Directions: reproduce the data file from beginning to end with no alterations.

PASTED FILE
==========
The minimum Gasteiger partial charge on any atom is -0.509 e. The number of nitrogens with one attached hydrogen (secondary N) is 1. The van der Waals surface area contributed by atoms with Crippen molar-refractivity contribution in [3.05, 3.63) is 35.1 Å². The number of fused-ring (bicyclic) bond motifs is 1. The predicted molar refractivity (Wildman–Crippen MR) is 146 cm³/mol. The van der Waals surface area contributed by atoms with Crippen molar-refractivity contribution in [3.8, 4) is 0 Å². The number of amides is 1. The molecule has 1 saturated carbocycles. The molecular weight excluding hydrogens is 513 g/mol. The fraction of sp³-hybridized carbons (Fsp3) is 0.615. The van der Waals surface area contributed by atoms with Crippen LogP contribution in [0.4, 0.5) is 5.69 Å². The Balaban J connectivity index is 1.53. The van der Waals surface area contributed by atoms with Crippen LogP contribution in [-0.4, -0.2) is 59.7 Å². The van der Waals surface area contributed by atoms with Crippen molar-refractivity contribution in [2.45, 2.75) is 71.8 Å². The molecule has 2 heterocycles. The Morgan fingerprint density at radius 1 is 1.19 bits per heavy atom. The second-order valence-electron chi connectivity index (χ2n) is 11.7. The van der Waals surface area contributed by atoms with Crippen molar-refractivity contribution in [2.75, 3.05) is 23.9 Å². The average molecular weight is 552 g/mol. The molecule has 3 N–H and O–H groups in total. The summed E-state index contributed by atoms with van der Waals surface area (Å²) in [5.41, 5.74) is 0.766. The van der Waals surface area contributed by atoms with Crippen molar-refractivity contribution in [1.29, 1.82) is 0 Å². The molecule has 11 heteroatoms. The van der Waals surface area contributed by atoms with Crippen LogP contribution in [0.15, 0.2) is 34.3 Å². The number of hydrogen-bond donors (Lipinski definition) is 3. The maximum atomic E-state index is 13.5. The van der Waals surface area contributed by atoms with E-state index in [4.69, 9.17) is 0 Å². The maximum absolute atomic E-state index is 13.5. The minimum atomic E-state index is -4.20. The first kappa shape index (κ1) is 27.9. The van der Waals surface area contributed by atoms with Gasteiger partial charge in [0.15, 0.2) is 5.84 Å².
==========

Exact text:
The minimum Gasteiger partial charge on any atom is -0.509 e. The number of nitrogens with one attached hydrogen (secondary N) is 1. The van der Waals surface area contributed by atoms with Crippen molar-refractivity contribution in [3.05, 3.63) is 35.1 Å². The number of fused-ring (bicyclic) bond motifs is 1. The predicted molar refractivity (Wildman–Crippen MR) is 146 cm³/mol. The van der Waals surface area contributed by atoms with Crippen molar-refractivity contribution in [3.8, 4) is 0 Å². The number of amides is 1. The molecule has 1 saturated carbocycles. The molecular weight excluding hydrogens is 513 g/mol. The fraction of sp³-hybridized carbons (Fsp3) is 0.615. The van der Waals surface area contributed by atoms with Crippen LogP contribution in [0.4, 0.5) is 5.69 Å². The Balaban J connectivity index is 1.53. The van der Waals surface area contributed by atoms with Crippen LogP contribution in [-0.4, -0.2) is 59.7 Å². The van der Waals surface area contributed by atoms with Crippen molar-refractivity contribution in [2.45, 2.75) is 71.8 Å². The molecule has 2 heterocycles. The Morgan fingerprint density at radius 1 is 1.19 bits per heavy atom. The second-order valence-electron chi connectivity index (χ2n) is 11.7. The van der Waals surface area contributed by atoms with Crippen molar-refractivity contribution in [2.75, 3.05) is 23.9 Å². The average molecular weight is 552 g/mol. The molecule has 3 N–H and O–H groups in total. The summed E-state index contributed by atoms with van der Waals surface area (Å²) in [5.41, 5.74) is 0.766. The van der Waals surface area contributed by atoms with Crippen molar-refractivity contribution in [1.29, 1.82) is 0 Å². The molecule has 11 heteroatoms. The van der Waals surface area contributed by atoms with Crippen LogP contribution in [0.15, 0.2) is 34.3 Å². The number of hydrogen-bond donors (Lipinski definition) is 3. The maximum atomic E-state index is 13.5. The van der Waals surface area contributed by atoms with E-state index in [4.69, 9.17) is 0 Å². The maximum absolute atomic E-state index is 13.5. The minimum atomic E-state index is -4.20. The first kappa shape index (κ1) is 27.9. The van der Waals surface area contributed by atoms with Gasteiger partial charge in [0.15, 0.2) is 5.84 Å².